Venezuelan doctors study American family practice

By Joseph Altman Jr.

Arizona Daily Wildcat

Is family medicine the same as medicina familiar?

Three Venezuelan doctors in Tucson, as part of an international exchange program, have been experiencing the differences in family practice and language between their country and the United States.

Dr. Bill Ventres, clinical lecturer in the department of family and community medicine, is hosting the trio, who are in a three-week exchange program sponsored by the U.S. Information Agency. The USIA also sponsors the Fulbright scholarships.

Last year, Ventres was a Fulbright scholar teaching family medicine in residency programs in San Cristobal, Venezuela. That led to the current visit by Dr. Beatriz Granadillo, residency program director from Coro Falcon, Dr. Lucía Sánchez Parra, president of the Venezuelan Society of Family Practice Physicians in Caracas, and Dr. Carmen Rosa Velasco, coordinator of the Family Practice Service Education Department in San Cristobal.

"They have been in Washington, D.C., Kansas City and Tucson looking at how family medicine is developing in this country," Ventres said. "Specifically, they are in Tucson in a faculty development program ─ they are teachers of American medicine, learning skills they can take back to teach teachers how to teach better."

Ventres said that while family medicine has been a board-certified specialty in the United States for 25 years, it has had the same status in Venezuela for only the past ten years. He added that the United States has 428 family practice resi-

dency programs compared to Venezuela's 11.

He defined family practice physicians as "specialists in generalist care who have no bound of age, sex or specific kind of problem."

These doctors are becoming more important because "the main message is that all around the world in Latin America and the U.S., market forces are pushing family medicine to the forefront," Ventres said. "All around the world, people are looking for low-cost, quality care. Family medicine is the model that people are turning to."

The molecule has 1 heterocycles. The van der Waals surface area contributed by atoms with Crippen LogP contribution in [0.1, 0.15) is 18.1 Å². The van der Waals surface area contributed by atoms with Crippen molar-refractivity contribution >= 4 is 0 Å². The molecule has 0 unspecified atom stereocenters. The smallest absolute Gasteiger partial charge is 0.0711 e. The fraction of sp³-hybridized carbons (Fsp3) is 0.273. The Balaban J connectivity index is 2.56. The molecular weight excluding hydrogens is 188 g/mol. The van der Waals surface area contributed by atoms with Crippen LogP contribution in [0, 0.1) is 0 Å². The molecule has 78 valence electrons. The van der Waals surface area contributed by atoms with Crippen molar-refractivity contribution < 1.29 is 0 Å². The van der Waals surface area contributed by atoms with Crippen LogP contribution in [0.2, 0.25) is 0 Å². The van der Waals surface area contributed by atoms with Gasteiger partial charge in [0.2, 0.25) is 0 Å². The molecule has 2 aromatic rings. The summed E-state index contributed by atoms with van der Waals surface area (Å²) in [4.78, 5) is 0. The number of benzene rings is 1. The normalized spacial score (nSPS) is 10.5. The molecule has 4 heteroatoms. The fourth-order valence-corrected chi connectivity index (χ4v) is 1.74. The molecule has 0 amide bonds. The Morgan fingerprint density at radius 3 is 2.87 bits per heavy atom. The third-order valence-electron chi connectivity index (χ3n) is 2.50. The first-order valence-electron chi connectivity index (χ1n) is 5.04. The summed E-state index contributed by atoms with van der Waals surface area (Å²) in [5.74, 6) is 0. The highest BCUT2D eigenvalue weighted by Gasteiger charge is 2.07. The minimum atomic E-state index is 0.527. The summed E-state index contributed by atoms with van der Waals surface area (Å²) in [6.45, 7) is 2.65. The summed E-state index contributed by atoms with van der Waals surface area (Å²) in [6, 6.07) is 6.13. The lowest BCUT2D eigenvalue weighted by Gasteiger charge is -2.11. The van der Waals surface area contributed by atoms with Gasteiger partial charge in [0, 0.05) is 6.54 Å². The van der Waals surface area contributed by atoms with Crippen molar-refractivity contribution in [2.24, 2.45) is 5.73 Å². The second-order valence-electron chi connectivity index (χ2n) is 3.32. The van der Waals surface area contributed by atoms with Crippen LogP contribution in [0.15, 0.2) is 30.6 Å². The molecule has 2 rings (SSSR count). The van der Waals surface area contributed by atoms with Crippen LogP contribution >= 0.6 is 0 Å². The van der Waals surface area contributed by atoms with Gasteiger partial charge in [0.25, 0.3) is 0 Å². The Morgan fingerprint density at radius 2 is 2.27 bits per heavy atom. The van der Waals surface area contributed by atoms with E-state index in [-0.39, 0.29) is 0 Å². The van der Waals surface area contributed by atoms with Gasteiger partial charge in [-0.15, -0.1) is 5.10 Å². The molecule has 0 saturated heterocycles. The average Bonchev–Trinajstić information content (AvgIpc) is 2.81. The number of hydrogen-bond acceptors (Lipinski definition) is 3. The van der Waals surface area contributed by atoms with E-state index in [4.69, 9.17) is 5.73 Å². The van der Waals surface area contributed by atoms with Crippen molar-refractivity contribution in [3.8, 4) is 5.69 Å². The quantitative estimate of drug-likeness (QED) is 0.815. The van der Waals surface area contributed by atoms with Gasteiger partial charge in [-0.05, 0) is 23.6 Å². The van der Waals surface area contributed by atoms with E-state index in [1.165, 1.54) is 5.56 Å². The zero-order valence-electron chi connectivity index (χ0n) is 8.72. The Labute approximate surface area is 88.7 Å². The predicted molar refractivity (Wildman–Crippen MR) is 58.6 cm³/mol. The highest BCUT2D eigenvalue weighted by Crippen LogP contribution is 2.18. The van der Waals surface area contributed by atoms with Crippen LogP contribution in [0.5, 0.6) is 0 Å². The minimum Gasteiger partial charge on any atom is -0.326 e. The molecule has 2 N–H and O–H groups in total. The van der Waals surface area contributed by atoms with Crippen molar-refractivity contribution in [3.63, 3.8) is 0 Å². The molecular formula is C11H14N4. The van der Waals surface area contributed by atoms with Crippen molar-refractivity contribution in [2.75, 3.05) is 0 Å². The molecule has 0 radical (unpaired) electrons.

During their time in the United States, the Venezuelans have been visiting clinics and medical schools to get a global perspective of the practice of medicine and medical education.

Through a translator, Granadillo said the group has "observed medical education in action."

Parra said the visit has allowed them to have "a close look at how family practice develops programs."

Velasco said, "We have a lot of work ahead of us. We think learning is a lifelong process. We're learning from each other's experiences and taking a lot of information into our country.

"We hope to be able to continue our relationships here and promote an exchange of family practice residents and have family practice physicians come to Venezuela."

Ventres, Granadillo, Parra and Velasco will be speaking at the College of Medicine today from noon to 1 p.m. Ventres said they will discuss the status of family medicine worldwide and the history and aspects of family medicine in Venezuela. The presentation is open to the public.

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